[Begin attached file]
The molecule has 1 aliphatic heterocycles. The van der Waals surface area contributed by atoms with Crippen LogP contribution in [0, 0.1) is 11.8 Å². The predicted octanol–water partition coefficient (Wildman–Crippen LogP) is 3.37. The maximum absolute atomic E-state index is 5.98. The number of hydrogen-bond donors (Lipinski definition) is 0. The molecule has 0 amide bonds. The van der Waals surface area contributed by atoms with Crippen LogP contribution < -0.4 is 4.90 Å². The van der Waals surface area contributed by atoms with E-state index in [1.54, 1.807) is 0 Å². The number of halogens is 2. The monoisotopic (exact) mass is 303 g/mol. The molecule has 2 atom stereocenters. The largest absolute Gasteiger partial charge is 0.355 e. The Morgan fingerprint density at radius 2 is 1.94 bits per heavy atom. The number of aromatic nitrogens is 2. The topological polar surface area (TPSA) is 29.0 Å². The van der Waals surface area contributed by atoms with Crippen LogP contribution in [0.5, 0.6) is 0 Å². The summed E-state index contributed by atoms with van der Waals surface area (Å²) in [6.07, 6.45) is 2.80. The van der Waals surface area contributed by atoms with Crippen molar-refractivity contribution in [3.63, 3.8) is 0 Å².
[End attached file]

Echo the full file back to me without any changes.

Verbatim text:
The molecule has 1 aliphatic heterocycles. The van der Waals surface area contributed by atoms with Crippen LogP contribution in [0, 0.1) is 11.8 Å². The predicted octanol–water partition coefficient (Wildman–Crippen LogP) is 3.37. The maximum absolute atomic E-state index is 5.98. The number of hydrogen-bond donors (Lipinski definition) is 0. The molecule has 0 amide bonds. The van der Waals surface area contributed by atoms with Crippen LogP contribution < -0.4 is 4.90 Å². The van der Waals surface area contributed by atoms with E-state index in [1.54, 1.807) is 0 Å². The number of halogens is 2. The monoisotopic (exact) mass is 303 g/mol. The molecule has 2 atom stereocenters. The largest absolute Gasteiger partial charge is 0.355 e. The Morgan fingerprint density at radius 2 is 1.94 bits per heavy atom. The number of aromatic nitrogens is 2. The topological polar surface area (TPSA) is 29.0 Å². The van der Waals surface area contributed by atoms with Crippen LogP contribution in [0.5, 0.6) is 0 Å². The summed E-state index contributed by atoms with van der Waals surface area (Å²) in [6.07, 6.45) is 2.80. The van der Waals surface area contributed by atoms with Crippen molar-refractivity contribution in [3.63, 3.8) is 0 Å².